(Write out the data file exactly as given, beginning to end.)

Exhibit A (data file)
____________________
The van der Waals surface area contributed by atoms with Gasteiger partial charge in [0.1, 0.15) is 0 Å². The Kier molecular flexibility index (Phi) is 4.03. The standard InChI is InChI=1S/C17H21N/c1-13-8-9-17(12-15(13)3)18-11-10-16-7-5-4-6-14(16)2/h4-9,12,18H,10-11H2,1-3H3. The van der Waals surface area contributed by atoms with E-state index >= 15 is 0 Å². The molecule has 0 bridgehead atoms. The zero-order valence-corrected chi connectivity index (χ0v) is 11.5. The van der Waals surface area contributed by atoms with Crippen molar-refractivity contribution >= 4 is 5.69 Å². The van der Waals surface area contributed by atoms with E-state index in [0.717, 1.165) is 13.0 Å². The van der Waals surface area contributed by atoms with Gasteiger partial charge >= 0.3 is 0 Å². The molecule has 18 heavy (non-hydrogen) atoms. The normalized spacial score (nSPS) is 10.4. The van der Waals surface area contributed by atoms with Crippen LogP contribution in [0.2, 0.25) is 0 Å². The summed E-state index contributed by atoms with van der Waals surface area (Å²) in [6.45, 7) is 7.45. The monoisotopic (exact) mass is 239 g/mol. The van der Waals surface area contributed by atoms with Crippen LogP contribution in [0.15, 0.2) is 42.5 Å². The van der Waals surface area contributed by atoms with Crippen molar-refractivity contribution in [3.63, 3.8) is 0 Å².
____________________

The van der Waals surface area contributed by atoms with Gasteiger partial charge in [0.1, 0.15) is 0 Å². The Kier molecular flexibility index (Phi) is 4.03. The standard InChI is InChI=1S/C17H21N/c1-13-8-9-17(12-15(13)3)18-11-10-16-7-5-4-6-14(16)2/h4-9,12,18H,10-11H2,1-3H3. The van der Waals surface area contributed by atoms with E-state index >= 15 is 0 Å². The molecule has 0 bridgehead atoms. The zero-order valence-corrected chi connectivity index (χ0v) is 11.5. The van der Waals surface area contributed by atoms with Crippen molar-refractivity contribution >= 4 is 5.69 Å². The van der Waals surface area contributed by atoms with E-state index in [0.717, 1.165) is 13.0 Å². The van der Waals surface area contributed by atoms with Gasteiger partial charge >= 0.3 is 0 Å². The molecule has 18 heavy (non-hydrogen) atoms. The normalized spacial score (nSPS) is 10.4. The van der Waals surface area contributed by atoms with Crippen LogP contribution in [0.2, 0.25) is 0 Å². The summed E-state index contributed by atoms with van der Waals surface area (Å²) in [6.45, 7) is 7.45. The monoisotopic (exact) mass is 239 g/mol. The van der Waals surface area contributed by atoms with Crippen LogP contribution in [0.15, 0.2) is 42.5 Å². The van der Waals surface area contributed by atoms with Crippen molar-refractivity contribution in [3.63, 3.8) is 0 Å².